Burgess will forever be remembered for his heroics in the 2014 NRL Grand Final, which saw him play on after breaking his cheekbone in the opening seconds, and since then there have been multiple other examples of his bravery on a rugby league field.

4: Shane Webcke

Club: Brisbane Broncos.
Major awards: 3x Dally M Prop of the Year

The ever present rugged labourer in Brisbane Broncos teams full of stars, Webcke did the tough stuff and did it incredibly well.

Voted the best front-rower in the NRL for three-straight years at the turn of the century, Webcke was a must have in Queensland teams through that period and appeared in every single game the Maroons played between 1998 and 2004. A tireless worker, he dented the line with meaning, and his 110kg-plus frame, and comparatively short stature, made tacking him akin to taking down a fridge on wheels.

Webcke won three NRL Premierships – taking the field in the 2000 decider with a broken arm, and to this day is regarded by many as the only man who can challenge Glenn Lazarus and Arthur Beetson for the honour of being Australia’s best post-war prop.

3: Jason Taumalolo

Club: North Queensland Cowboys.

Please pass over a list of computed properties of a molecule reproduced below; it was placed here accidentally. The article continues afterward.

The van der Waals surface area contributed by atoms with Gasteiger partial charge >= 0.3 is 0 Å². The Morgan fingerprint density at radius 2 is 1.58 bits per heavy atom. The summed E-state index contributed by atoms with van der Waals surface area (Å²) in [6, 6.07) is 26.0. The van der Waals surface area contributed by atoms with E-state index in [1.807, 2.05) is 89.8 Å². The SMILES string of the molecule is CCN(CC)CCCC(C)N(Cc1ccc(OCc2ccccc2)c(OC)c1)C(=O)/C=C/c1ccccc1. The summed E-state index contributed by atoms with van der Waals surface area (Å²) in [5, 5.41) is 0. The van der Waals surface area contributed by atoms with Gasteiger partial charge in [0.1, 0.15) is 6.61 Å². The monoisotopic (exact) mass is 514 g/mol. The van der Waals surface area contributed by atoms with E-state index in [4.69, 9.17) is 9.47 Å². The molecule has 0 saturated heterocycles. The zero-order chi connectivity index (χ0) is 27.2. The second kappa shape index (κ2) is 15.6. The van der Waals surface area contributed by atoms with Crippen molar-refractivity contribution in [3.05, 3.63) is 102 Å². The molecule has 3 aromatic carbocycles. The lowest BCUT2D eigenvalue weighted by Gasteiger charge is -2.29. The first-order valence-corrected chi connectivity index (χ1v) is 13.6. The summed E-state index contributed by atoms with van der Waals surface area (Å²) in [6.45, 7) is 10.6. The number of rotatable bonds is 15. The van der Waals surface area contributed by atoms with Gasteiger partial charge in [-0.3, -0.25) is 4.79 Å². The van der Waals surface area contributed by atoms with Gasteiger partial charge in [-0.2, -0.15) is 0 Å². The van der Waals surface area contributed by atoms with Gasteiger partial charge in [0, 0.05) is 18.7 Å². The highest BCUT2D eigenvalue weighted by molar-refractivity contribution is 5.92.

Major awards: 2x Dally M Lock of the Year, 1x Dally M Player of the Year, 1x RLPA Player of the Year

The best ball-carrying forward the NRL has ever seen.

While some big boppers might be able to match Taumalolo’s destructive brilliance a couple of times a year, the Auckland-born lock does it every single week, and even in a North Queensland Cowboys team which also contains Johnathan Thurston and Michael Morgan, is likely the player who keeps opposition coaches awake at night. In 2017 Taumalolo ran for almost 800 metres more than his nearest rival in the NRL, Paul Gallen, despite carrying the ball only four times more than the Cronulla Sharks’ skipper, averaging 11 metres every time he ran the ball.

The scary part is Taumalolo is only 24 and has been getting better every year, these days averaging more than 200 metres a game and often hitting the 300-metre mark. Not many forwards are can claim to be legitimate game changers, but as Taumalolo has proved for both club and country, once he gets going there’s few better players in the world.

2: Paul Gallen